Edgar Bodenheimer emprende una revisión crítica de los principales conceptos del derecho, su filosofía y su historia, poniendo especial atención en aquellos. Descargar Teoría del derecho Edgar Bodenheimer ebook online, Edgar If you are areader who likes to download teoría del derecho Pdf to any kind of device. Urgido por la alarmante avanzada del irracionalismo y provisto de un profundo conocimiento del Derecho y la filosofía política, Edgar Bodenheimer emprende.
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Natural law theorists tend to present the objectivity and absolute value of natural law as a matter of course. However, as soon as we cast the cold eye of reason on them, such alleged properties of natural law look deeply controversial.
In fact, both commit their supporters to ontological dualism. As we shall see in a moment, the former purports to deny ontological dualism any scientific plausibility by appealing to its historical origins in human societies and cultures.
The latter purports to explain the ever-lasting success of ontological dualism by appealing to human psychology: in particular, to two typical drives of the human mind. Where does ontological dualism come from? Like any human construct, it cannot be but the output of human thinking.
Which sort of thinking? From the standpoint of scientific-critical thinking, however, nature is a chaos of facts perceived and perceivable by our senses, and ordered by reason by means of the principle of causality and other principles of scientific inquiry. It must be a different kind of nature. Now, Kelsen claims, the idea of a norm-giving, norm-containing nature has its most ancient origin in primitive thinking.
Primitive men see the whole natural environment surrounding their villages trees, woods, sources, lakes, hills, wild animals, stars, etc. Primitive animism is the cradle of the idea that there are objective norms for human behavior, and, consequently, the cradle of ontological dualism of norms and values. Primitive thought has been gradually replaced, almost everywhere by now, by more sophisticated forms of religious thought, up to the great monotheistic religions.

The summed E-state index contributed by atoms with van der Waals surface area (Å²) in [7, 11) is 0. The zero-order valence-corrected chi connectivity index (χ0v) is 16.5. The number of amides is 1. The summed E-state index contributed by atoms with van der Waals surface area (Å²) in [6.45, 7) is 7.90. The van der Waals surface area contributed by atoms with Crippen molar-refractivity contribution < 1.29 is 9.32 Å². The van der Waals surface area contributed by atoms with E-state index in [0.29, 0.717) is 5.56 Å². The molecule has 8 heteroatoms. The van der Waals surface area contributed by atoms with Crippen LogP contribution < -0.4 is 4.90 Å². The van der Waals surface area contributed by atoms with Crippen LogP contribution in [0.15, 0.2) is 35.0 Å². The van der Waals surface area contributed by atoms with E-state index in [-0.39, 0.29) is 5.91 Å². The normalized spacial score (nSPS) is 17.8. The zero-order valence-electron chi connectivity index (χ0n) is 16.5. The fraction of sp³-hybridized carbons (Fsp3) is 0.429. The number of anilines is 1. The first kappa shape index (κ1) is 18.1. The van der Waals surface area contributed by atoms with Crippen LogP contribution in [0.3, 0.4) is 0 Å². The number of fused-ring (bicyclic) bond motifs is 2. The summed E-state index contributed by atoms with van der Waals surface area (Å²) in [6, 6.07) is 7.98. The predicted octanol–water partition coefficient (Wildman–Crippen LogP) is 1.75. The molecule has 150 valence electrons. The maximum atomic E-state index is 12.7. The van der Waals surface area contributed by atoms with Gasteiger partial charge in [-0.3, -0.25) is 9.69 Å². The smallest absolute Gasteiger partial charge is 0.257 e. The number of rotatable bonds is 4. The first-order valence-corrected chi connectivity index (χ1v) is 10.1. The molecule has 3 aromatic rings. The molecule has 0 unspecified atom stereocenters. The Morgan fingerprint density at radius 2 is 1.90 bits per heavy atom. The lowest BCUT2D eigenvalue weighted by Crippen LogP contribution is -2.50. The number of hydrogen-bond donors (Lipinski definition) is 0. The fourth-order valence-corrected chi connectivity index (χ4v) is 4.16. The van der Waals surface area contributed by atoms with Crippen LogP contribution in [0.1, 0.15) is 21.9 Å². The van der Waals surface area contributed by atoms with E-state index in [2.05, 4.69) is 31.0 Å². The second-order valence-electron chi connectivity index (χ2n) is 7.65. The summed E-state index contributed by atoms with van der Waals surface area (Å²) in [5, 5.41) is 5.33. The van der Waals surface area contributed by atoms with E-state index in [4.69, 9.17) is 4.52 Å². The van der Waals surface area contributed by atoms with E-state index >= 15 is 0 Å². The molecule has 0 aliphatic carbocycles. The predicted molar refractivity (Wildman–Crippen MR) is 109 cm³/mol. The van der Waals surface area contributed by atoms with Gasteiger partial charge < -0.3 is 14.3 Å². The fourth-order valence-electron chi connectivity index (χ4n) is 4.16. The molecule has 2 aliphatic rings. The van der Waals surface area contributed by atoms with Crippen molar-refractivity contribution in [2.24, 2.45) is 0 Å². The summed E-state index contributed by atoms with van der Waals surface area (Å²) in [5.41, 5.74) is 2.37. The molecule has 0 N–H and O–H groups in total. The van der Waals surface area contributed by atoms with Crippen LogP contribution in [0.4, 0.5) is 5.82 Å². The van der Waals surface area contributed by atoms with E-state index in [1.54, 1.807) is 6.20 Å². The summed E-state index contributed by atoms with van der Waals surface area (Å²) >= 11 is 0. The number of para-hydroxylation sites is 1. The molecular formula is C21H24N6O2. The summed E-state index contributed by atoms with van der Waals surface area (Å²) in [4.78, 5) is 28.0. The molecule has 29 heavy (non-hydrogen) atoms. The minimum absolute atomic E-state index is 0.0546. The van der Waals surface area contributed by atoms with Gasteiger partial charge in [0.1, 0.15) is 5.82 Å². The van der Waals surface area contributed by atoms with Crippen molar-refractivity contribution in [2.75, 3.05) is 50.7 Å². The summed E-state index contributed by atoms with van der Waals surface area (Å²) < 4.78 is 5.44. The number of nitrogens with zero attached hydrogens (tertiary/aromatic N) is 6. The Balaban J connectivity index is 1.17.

Why generations of philosophers and people at large did endorse, and do keep endorsing, ontological dualism concerning norms and values? Why are they so watertight to the argument from strangeness and the genealogical argument?
Kelsen suggests that this is so not because ontological dualism is a true scientific claim, critical empiricism notwithstanding. Rather, this is so because ontological dualism, as suggested by the genealogical argument, is no scientific claim at all. It belongs to the realm of practice. It is an ideological device, whose grip on the said generations of philosophers and people at large may be explained by the interplay of two typical drives in the human mind.
Practical convenience would be, accordingly, the ultimate motive behind the persistence of ontological dualism of norms and values among humans. Some natural law theorists try, so to speak, to severe the destiny of natural law — or rather, of the peculiar natural law they argue for — from the destiny of theism the belief in a transcendent deity : they tend to deny any necessary connection between natural law, on the one hand, and any theological foundation thereof, on the other.
This is so, Kelsen suggests, for they wish to make the case for natural law stronger, by showing that natural law does not need a foundation of theological kind, which is philosophically controversial. Unfortunately, Kelsen claims, such a separation of natural law theory from a religious foundation is not possible.